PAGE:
Florida researchers put Cuban treefrogs on ice

By January 6th, 2011 at 4:03 pm | Comment

A cuban treefrog awaiting analysis.  Photo: Johnson Lab at UF

A cuban treefrog awaiting analysis. Photo: Johnson Lab at UF

We often highlight citizen science projects that ask volunteers to note where and when they see a particular animal. However, researchers at the University of Florida are asking citizen scientists to go one step further — not only does this group need help spotting invasive Cuban treefrogs, but also, they’d like you to help get rid of them!

Dr. Steve Johnson, a scientist in the Department of Wildlife Ecology and Conservation at the University of Florida, studies the range and behavior of Cuban treefrogs (Osteopilus septentrionalis). Though native to Cuba, the Cayman Islands and the Bahamas, these treefrogs were accidentally introduced to Florida in the early 1900s. Cuban treefrogs post a threat to native species, as they are known to eat five different species of native Florida treefrogs. In addition Cuban treefrogs hide out in homes, PVC pipes and utility equipment causing damage and even power outages!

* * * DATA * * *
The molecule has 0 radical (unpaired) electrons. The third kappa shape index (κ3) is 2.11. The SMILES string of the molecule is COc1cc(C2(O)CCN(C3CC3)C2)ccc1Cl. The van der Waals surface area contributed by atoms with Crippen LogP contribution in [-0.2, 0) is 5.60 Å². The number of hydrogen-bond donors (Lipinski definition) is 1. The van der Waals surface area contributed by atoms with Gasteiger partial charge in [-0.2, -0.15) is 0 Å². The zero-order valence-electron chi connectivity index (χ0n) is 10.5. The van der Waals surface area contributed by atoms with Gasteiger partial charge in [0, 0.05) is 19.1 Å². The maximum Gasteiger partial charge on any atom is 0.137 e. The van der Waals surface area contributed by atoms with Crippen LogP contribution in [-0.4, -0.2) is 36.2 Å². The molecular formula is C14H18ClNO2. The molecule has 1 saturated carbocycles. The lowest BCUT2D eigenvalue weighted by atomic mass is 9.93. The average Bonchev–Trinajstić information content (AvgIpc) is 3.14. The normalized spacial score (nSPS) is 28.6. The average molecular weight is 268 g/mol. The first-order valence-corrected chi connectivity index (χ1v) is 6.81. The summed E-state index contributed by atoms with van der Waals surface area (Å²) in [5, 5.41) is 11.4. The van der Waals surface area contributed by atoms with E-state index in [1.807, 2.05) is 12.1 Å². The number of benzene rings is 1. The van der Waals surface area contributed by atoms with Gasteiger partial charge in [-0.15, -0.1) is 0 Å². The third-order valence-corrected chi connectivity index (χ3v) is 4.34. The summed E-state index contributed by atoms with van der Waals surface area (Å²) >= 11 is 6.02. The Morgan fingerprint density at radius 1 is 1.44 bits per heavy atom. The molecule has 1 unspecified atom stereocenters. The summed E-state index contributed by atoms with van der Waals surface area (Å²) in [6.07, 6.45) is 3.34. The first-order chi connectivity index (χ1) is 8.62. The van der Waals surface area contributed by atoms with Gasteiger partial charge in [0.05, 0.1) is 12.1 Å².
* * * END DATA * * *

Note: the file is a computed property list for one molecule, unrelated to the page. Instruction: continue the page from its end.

If you’re psyched to help, first read about the project online and download a data sheet. Then you need to spot an invasive froggy. Next, ensure that you’ve caught the correct critter. Cuban treefrogs come in many shades (white, grey, green and brown) and can be hard to identify; researchers don’t want overeager citizen scientists anesthetizing every frog they see!

To be absolutely sure that you have a cuban treefrog in your grasp, check out the online gallery of photos or email the researchers themselves. Once you’re sure, follow the step-by-step instructions for humane euthanization of the critters. This includes anesthetizing them with benzocaine (or lidocaine) and then freezing the frogs. If done correctly, the procedure should be painless.

With your help, researchers in Florida can combat invasive species such as the Cuban treefrog and allow native species to thrive.

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